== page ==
PMCID: PMC2856494  PMID: 19196032
9.  Epidemiology of Pneumocystis Colonization in Families 
Whether Pneumocystis colonization is transmitted in families with HIV-infected members is unknown. Using nested polymerase chain reaction of oropharyngeal or nasopharyngeal samples, we detected colonization in 11.4% of HIV-infected adults and 3.3% of their children, but there was no evidence of clustering.
doi:10.1086/533449
PMCID: PMC2613645  PMID: 18444861
Pneumocystis; colonization; HIV; children
10.  Current Epidemiology of Pneumocystis Pneumonia 
Emerging Infectious Diseases  2004;10(10):1713-1720.
Changes in incidence of PCP, groups at risk for PCP, and possible trends in the disease are discussed.
Pneumocystis pneumonia (PCP) has historically been one of the leading causes of disease among persons with AIDS. The introduction of highly active antiretroviral therapy in industrialized nations has brought about dramatic declines in the incidence of AIDS-associated complications, including PCP. In the adult population, the incidence of PCP has significantly decreased, but it remains among the most common AIDS-defining infections. Similar declines have been documented in the pediatric population. In much of the developing world, PCP remains a significant health problem, although its incidence among adults in sub-Saharan Africa has been debated. This review discusses the epidemiology of PCP during the current era of the AIDS epidemic. Although fewer cases of PCP occur in industrialized countries, increasing drug-resistant HIV infections, possible drug-resistant PCP, and the tremendous number of AIDS cases in developing countries make this disease of continued public health importance.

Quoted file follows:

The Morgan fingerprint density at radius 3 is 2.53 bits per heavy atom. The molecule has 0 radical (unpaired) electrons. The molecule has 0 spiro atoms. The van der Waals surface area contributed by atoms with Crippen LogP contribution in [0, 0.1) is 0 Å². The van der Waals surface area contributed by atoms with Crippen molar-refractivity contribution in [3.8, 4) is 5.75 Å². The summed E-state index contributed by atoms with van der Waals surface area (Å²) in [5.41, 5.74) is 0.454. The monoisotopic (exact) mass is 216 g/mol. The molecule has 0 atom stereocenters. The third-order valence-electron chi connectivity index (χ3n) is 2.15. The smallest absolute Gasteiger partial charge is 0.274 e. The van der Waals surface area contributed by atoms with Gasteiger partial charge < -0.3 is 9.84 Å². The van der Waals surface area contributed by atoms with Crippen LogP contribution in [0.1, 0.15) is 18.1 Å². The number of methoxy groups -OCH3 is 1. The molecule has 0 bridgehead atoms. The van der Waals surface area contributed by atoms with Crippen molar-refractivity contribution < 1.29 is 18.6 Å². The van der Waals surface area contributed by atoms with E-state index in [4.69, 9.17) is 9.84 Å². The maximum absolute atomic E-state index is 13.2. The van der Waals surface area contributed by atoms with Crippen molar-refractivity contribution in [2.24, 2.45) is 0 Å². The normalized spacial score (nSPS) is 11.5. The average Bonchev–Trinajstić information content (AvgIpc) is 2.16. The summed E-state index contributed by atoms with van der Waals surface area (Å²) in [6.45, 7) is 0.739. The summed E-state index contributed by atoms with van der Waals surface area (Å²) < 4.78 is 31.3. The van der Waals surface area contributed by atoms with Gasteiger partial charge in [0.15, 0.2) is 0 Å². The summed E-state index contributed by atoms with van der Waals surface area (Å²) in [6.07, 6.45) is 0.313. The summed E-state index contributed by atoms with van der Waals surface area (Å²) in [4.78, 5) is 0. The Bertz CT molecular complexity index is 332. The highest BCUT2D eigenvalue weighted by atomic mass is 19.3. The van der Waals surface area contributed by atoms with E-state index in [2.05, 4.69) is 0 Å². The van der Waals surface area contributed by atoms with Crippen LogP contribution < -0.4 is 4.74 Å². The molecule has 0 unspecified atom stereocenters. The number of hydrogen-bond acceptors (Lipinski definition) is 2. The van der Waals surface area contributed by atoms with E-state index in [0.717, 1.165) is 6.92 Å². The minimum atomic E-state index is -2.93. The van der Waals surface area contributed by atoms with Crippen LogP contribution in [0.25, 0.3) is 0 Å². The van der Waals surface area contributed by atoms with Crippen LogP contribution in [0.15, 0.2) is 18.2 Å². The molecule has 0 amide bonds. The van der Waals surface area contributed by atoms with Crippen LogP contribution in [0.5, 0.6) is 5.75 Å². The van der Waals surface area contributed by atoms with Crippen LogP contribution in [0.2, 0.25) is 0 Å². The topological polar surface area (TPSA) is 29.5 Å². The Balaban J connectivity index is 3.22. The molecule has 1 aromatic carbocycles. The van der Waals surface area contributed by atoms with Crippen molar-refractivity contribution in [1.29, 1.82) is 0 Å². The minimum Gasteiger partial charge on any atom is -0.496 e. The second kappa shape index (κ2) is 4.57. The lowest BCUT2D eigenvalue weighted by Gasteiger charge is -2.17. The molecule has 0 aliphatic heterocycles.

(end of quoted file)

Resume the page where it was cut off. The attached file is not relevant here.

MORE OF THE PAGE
doi:10.3201/eid1010.030985
PMCID: PMC3323247  PMID: 15504255
Pneumocystis jirovecii; Pneumocystis pneumonia; PCP; epidemiology; HIV; highly active antiretroviral therapy; perspective

Results 1-10 (10)